Some cane-pruned grape varieties require canes to be pruned to a length of more than 8-12 buds per cane.

  • Crimson seedless requires 15 buds per cane
  • Thompson seedless (Sultana) requires 14 buds per cane

 

Earlier it was mentioned that some grape varieties can be either cane or spur pruned, both techniques can be used.

Grapes which can be both cane or spur pruned include:

  • Flame Seedless
  • Suffolk Red
  • Saturn
  • Buffalo

Concord grapes can be cane pruned or spur pruned to longer spurs of at least 6 buds.

 

 

 

About Angelo (admin)

Angelo Eliades is a presenter, trainer, writer, permaculture consultant, urban permaculture pioneer and food forest specialist.
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10 Responses to How to Prune Grape Vines – Cane and Spur Pruning Explained

  1. Saeed says:

    thank you Angelo ,

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    • Angelo (admin) says:

      You’re welcome!

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      • Saeed says:

        Which method do you recommend in general? Most people seem to prefer Cane Pruning.

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      • Angelo (admin) says:

        The pruning method really depends on the grape variety, but it seems that most people grow the cane-pruned grape varieties. The spur-pruned grape varieties are more vigorous, but I like how much easier and faster it is to prune them. I have two cane-pruned grapes and one spur-pruned variety growing in my garden.

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  2. Chris Ockler says:

    I have a vine that was brought from Italy by my Great Grandparents. I am about to plant it at a new house, the root stock is about about 6″ tall and an inch thick. It has been growing in a pot in the ground for several years. It is a dark blue grape, but I have no idea what variety it is. How can I figure out which way to prune it.?

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    • Angelo (admin) says:

      The easy way determine if your grape vine is spur or cane pruned variety is to prune a few canes back to 2 buds (spur pruning), and a few canes back to 10 buds (cane pruning) in late winter. Mark the canes in some way by tying something to them, so you can check them when the grape vine is fruiting. If it fruits on both, it’s a spur pruned variety, but if it only fruits on the longer canes its definitely a cane pruned type.

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      • Chris Ockler says:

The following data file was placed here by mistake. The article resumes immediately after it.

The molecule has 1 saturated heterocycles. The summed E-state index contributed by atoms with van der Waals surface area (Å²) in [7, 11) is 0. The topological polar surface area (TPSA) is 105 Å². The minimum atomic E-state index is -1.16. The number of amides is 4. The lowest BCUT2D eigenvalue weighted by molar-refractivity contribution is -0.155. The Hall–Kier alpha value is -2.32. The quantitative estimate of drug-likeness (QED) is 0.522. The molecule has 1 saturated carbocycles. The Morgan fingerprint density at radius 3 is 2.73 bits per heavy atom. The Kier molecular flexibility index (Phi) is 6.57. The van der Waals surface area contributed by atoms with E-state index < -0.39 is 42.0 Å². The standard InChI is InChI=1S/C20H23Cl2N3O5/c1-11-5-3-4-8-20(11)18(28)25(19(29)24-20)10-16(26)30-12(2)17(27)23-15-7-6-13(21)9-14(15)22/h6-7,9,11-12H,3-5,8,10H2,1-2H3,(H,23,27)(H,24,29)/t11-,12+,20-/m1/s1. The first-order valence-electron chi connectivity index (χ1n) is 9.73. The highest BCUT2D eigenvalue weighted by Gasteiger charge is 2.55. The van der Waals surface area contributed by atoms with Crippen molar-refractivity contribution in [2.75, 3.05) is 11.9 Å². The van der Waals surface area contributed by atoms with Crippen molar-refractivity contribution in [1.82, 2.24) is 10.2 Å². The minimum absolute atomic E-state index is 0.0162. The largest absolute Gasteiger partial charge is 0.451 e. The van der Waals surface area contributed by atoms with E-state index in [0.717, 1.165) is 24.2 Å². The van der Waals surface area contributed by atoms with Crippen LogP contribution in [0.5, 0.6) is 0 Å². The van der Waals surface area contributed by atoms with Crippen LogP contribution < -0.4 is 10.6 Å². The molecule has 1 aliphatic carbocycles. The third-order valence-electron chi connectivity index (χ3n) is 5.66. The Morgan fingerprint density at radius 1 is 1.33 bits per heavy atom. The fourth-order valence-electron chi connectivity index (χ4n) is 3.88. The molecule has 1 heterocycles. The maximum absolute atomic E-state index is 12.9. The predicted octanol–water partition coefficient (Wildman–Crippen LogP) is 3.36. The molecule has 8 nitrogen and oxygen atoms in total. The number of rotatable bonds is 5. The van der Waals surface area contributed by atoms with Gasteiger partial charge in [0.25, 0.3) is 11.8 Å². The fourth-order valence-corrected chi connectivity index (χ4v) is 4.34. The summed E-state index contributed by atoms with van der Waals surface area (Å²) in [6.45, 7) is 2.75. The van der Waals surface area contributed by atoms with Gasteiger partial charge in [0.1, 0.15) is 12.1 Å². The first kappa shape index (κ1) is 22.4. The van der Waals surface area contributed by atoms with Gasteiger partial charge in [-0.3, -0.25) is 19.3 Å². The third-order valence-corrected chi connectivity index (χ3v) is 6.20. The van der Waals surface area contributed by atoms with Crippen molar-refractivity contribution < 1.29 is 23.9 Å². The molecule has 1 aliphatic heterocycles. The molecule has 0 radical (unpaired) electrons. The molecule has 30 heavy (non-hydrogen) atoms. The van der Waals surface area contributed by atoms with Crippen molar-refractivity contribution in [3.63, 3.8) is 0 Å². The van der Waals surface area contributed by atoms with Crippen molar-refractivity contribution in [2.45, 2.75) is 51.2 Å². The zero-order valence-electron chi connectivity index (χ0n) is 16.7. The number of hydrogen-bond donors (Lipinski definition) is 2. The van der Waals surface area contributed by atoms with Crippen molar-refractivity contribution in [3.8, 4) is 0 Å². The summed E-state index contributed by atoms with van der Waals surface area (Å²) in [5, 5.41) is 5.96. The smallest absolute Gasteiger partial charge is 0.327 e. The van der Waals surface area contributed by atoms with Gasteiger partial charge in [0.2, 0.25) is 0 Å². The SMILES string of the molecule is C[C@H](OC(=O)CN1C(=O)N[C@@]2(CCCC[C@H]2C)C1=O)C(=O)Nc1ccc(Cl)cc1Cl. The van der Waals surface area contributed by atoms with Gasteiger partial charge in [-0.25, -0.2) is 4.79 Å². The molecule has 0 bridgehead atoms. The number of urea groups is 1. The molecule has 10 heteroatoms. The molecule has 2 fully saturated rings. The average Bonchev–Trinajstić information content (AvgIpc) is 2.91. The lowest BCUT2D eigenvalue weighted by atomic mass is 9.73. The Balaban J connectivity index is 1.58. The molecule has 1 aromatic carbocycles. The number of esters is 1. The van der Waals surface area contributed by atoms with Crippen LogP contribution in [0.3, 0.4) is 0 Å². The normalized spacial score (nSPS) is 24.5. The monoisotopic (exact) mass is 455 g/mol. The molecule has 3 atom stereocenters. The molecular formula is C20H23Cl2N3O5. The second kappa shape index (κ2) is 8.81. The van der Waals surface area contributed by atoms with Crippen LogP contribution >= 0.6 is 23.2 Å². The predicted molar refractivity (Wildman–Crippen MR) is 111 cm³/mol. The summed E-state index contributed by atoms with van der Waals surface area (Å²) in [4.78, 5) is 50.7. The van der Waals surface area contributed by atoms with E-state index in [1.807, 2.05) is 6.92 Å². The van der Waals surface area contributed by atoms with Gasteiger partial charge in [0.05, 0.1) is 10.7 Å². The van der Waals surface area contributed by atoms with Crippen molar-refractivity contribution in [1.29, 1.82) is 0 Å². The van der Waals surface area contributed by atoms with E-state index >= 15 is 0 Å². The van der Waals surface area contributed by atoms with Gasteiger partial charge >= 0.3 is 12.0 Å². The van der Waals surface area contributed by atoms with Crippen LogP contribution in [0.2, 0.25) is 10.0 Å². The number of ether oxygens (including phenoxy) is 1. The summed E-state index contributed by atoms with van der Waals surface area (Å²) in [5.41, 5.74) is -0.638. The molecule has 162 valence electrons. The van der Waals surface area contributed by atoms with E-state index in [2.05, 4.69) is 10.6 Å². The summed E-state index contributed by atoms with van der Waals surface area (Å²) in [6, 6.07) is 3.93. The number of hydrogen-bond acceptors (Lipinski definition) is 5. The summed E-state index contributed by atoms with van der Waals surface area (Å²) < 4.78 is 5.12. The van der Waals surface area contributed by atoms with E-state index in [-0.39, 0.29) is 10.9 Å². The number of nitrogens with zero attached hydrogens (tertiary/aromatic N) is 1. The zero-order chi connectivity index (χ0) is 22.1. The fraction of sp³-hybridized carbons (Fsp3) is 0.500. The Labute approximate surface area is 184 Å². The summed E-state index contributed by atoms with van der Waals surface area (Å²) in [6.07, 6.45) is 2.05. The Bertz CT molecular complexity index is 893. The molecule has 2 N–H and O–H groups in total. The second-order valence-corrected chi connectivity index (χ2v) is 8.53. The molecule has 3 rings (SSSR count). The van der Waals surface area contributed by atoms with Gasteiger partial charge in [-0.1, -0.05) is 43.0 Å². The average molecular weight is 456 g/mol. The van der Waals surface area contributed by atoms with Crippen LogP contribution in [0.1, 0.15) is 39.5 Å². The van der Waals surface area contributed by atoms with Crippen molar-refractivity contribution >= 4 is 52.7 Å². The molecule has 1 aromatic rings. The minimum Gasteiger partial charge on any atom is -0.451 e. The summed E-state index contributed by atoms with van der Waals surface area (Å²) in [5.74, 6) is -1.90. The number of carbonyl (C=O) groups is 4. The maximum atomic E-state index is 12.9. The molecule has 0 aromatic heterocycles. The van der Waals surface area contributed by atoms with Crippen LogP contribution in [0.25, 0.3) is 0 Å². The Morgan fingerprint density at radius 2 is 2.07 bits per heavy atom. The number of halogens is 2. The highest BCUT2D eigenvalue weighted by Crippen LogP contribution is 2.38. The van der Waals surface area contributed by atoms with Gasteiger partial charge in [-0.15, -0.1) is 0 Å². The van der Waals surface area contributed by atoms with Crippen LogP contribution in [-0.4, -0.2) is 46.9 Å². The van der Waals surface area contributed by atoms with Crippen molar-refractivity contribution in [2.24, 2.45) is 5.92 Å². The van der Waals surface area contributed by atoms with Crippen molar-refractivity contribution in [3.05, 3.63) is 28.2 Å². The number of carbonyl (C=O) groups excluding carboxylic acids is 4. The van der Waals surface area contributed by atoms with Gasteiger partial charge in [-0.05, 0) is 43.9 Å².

Ah ha, now that’s simple enough. Thank you. Unfortunately I won’t be able to report back for a couple of years. Great site, I appreciate the effort and information.

        Like

  3. Kay says:

    Hello Angelo,
    I planted 2 cabernet and 2 merlot a few years ago, and didn’t have time in spring to prune them. The wires and posts are in place, and I would like to cane prune them. What is the best way to begin this winter? Take the entire sprawling plant down to a foot high stump and begin again? Or to select a main stem and hope it buds out like your drawing? I am in zone 10b, coastal California.
    Thank you for all your hard work in sharing your knowledge.
    Many thanks
    Kay

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    • Angelo (admin) says:

      Hi Kay, I always prune my grapes in winter when they’re dormant. I haven’t listed the wine grape varieties in my list, but varieties such as Cabernet Sauvignon, Merlot and Syrah are most often spur pruned, while varieties such as Pinot Noir are cane pruned. You can also cane prune the spur pruned varieties, but quickly looking at some of the research available, Cabernet Sauvignon production is the same using either pruning system.

      Are your grape vines pruned to shape already and growing across the wires? You haven’t given me much information on what training has been done already so that makes answering the question that much more difficult, as I have to guess all the possibilities! Assuming no training has been done, if you’re cane pruning, just follow the instructions, prune to establish the grapevine framework, so you end up with a trunk that reaches the wires, and prune at the top to establish the laterals in line with the wires. After the buds shoot to produce new canes, you can prune to select the current season’s canes and the spurs for next years canes.. with canes at the top that can be fastened to the wires

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      • Kay says:

        Thank you so much. The vines were never trained, they are rambling. I usually trim them back to fruiting sections. I will try spur pruning this winter.
        Thanks

        Like